Apr 12th, 2009
Easter treat for everyone today. I’m sure most of you have scoffed far too much chocolate by now. Here’s the perfect way to distract yourself from your over-full tummy… Over to Konno…
Hi, Mahjong players of the world! It’s Shintaro Konno again. Last time I wrote about attending the Mahjong Supercup in Macao. My time in Macao wasn’t limited to Mahjong though; I also played poker.
Due to legal restrictions, there are no casinos or poker rooms in Japan. There are some places where you can physically play, but not for money. Most poker is played online.
I played Texas Hold-em in Macau. It is actually surprising how similar to Mahjong Hold-em is. The two cards that you’re dealt in the beginning is very similar to your starting hand in Mahjong. The next five card, flop, turn and river, are like your discard pile.
My favorite part of poker is “all in.” It doesn’t get called all that much in games, but when it does and you push your chips into the center, it’s a thrilling moment.
So what does “all in” correspond to in Mahjong? I think that riichi is its closest counterpart.
Riichi is the similar to “all in” in that once you’ve called it, there’s no going back and you can’t change anything. All you can do is wait for the outcome.
It’s a drastic, uncompromising move and thus requires preparation. When you go “all in” you’re thinking of the end result. You can’t just riichi every time you hit tempai. You have to think of when you can get the best results from riiching. You have to consider your pot odds…
You have to decide when it’s best to riichi. Perhaps the best way to start this discussion is first considering when you shouldn’t riichi.
Review these examples:
Neither hand A or B has a yaku. You may be tempted to riichi because otherwise you won’t be able to win. However, you should wait. If you do riichi and win, it’ll only be 1300 points (in the case of non-dealer).
While you’re reached and unable to affect the game anymore, your opponents may catch up with a great hand. Then your riichi stick is like a loaded gun to your head. (This is similar to poker when you have been the first player to push all-in. You are in a dangerous position as you are no longer able to fold your hand. I think anyone who has player poker will understand my meaning.)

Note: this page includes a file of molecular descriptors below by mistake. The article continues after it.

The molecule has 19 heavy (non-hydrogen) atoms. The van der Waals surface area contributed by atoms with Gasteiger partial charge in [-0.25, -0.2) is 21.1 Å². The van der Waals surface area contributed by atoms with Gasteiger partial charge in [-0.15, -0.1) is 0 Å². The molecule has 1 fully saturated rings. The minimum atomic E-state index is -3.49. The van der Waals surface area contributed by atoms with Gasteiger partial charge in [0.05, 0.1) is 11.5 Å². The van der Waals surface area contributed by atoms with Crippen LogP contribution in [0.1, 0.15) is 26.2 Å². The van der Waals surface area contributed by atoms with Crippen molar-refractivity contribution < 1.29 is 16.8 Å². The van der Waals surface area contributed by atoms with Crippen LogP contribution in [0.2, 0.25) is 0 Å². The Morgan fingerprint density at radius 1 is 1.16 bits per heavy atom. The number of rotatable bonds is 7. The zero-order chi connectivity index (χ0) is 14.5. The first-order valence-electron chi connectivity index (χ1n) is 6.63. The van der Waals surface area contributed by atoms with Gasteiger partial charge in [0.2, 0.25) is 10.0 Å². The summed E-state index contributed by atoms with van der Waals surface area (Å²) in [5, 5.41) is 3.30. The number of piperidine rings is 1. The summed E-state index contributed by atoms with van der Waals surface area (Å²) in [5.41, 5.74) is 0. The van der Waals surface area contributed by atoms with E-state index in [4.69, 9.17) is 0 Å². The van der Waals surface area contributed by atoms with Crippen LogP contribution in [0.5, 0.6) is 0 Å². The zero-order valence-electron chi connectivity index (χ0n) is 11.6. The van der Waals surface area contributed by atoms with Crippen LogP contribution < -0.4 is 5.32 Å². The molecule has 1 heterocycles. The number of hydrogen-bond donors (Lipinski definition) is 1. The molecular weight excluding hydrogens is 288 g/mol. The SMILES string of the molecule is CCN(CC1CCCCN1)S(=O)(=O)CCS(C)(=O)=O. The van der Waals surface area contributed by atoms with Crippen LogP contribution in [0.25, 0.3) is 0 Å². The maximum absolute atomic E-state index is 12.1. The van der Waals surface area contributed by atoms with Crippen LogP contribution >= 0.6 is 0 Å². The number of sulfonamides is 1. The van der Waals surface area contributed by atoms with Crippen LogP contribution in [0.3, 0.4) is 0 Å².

So, back to hands A and B. What should you do in situations like these?
Let’s look at A first. When you’re in a position like the player of hand A is in, you should first wait to form a yaku. Now you could win with a 7 but you instead you should wait and see if you pull a 2, 4 or 5. Then you could discard the 8 and have pinfu (peace hand). (If you self-draw the 7 before, then of course you should declare your win.)
What if you do pull a 2, 4 or 5? Should you riichi then? No, you shouldn’t. Riiching here will make 1000 points, 2000 points (in the case of non-dealer). This is the time that you start to consider your pot odds.
Now we know when to not riichi… When should we be riiching?
Consider these examples:
I think everyone should be able to see how these two examples are different from hand A. A-1 and A-2 both have a dora tile and the potential for sanshoku (three- colored run). Now, because we could push this hand all the way up to a haneman (12000 points), we should reach.
In Japan, we call hands in play which have attained the highest potential points it could be expected to achieve the “final shape.” Japanese Mahjong professionals often say that when you’ve reached this “final shape”, you should riichi.
So what happens if before you read your “final shape”, your winning tile is discarded or you self-draw? I would recommend that you declare your win. It is probably not the hand to push in the game. When the hand that could win the game does appear, I recommend you riichi.
I’ve explained A now. That leaves B. I think that I should make B my quiz to you. Think about what would make B into its “final shape”. It should be easy looking at A!
Next time, I’ll have the answer to this quiz and I would like to continue this discussion with “reading a reach”. Until next time!
Note from Gem: I’ll put this question into the forums so please answer away! We’ll pass comments onto Konno. Thanks for reading!
Posted in Konno's Kolumn